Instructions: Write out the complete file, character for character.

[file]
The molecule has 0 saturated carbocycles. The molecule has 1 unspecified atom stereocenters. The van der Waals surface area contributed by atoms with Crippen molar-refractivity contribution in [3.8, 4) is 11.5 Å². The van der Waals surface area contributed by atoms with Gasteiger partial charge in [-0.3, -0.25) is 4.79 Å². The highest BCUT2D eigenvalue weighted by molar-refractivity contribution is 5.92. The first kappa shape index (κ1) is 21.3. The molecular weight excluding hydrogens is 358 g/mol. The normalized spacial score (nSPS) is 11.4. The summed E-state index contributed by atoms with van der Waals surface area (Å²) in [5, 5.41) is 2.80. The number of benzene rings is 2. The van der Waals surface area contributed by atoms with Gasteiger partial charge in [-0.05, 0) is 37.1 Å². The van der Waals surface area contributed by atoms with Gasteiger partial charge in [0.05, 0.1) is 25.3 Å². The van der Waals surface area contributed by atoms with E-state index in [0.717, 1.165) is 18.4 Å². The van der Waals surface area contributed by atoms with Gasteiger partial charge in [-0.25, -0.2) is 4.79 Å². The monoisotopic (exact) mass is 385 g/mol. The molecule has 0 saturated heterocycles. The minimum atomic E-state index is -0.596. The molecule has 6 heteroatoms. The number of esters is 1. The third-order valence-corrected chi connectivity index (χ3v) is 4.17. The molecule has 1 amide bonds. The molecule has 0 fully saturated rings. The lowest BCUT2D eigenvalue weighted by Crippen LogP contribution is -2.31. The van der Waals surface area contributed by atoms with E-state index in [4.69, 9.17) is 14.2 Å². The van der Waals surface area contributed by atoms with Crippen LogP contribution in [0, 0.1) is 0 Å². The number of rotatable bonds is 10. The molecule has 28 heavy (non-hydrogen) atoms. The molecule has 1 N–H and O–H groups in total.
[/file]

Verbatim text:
The molecule has 0 saturated carbocycles. The molecule has 1 unspecified atom stereocenters. The van der Waals surface area contributed by atoms with Crippen molar-refractivity contribution in [3.8, 4) is 11.5 Å². The van der Waals surface area contributed by atoms with Gasteiger partial charge in [-0.3, -0.25) is 4.79 Å². The highest BCUT2D eigenvalue weighted by molar-refractivity contribution is 5.92. The first kappa shape index (κ1) is 21.3. The molecular weight excluding hydrogens is 358 g/mol. The normalized spacial score (nSPS) is 11.4. The summed E-state index contributed by atoms with van der Waals surface area (Å²) in [5, 5.41) is 2.80. The number of benzene rings is 2. The van der Waals surface area contributed by atoms with Gasteiger partial charge in [-0.05, 0) is 37.1 Å². The van der Waals surface area contributed by atoms with Gasteiger partial charge in [0.05, 0.1) is 25.3 Å². The van der Waals surface area contributed by atoms with E-state index in [0.717, 1.165) is 18.4 Å². The van der Waals surface area contributed by atoms with Gasteiger partial charge in [-0.25, -0.2) is 4.79 Å². The monoisotopic (exact) mass is 385 g/mol. The molecule has 0 saturated heterocycles. The minimum atomic E-state index is -0.596. The molecule has 6 heteroatoms. The number of esters is 1. The third-order valence-corrected chi connectivity index (χ3v) is 4.17. The molecule has 1 amide bonds. The molecule has 0 fully saturated rings. The lowest BCUT2D eigenvalue weighted by Crippen LogP contribution is -2.31. The van der Waals surface area contributed by atoms with E-state index in [4.69, 9.17) is 14.2 Å². The van der Waals surface area contributed by atoms with Crippen LogP contribution in [0, 0.1) is 0 Å². The number of rotatable bonds is 10. The molecule has 28 heavy (non-hydrogen) atoms. The molecule has 1 N–H and O–H groups in total.